In the study, they assessed whether night shifts were linked to an increased risk of breast cancer among 1134 women with breast cancer and 1179 women without the disease, but of the same age, in Vancouver, British Columbia, and Kingston, Ontario.
The women, who had done various different jobs, were asked about their shift work patterns over their entire work history; hospital records were used to determine tumour type.
Around one in three women in both groups had worked night shifts. There was no evidence that those who had worked nights for up to 14 years or between 15 and 29 years had any increased risk of developing breast cancer.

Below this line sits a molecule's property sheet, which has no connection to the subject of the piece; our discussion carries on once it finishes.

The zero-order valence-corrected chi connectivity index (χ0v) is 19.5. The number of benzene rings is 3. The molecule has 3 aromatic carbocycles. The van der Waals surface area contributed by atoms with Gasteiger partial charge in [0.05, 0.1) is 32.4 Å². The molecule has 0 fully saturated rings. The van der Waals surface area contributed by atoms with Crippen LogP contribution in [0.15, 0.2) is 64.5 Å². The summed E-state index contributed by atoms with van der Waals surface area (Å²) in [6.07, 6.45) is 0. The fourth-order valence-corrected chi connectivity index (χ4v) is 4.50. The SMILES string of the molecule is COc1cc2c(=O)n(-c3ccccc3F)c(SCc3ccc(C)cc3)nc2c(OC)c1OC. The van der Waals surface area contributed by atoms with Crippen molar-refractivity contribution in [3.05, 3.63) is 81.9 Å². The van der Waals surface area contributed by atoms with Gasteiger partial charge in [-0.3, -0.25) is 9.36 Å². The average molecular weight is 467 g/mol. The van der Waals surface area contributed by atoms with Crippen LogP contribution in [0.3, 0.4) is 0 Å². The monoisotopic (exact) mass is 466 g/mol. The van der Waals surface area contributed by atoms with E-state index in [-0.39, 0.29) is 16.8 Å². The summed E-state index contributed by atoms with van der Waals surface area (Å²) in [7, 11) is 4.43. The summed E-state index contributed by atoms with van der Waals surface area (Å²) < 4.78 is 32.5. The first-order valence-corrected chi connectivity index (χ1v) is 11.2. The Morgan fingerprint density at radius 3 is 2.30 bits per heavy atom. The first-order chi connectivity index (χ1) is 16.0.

But those who had worked nights for 30 or more years were twice as likely to have developed the disease, after taking account of potentially influential factors, however, the numbers in this group were comparatively small.
The authors said that the suggested link between breast cancer and shift work has been put down to melatonin, but sleep disturbances, upset body rhythms, vitamin D or lifestyle differences could also play their part.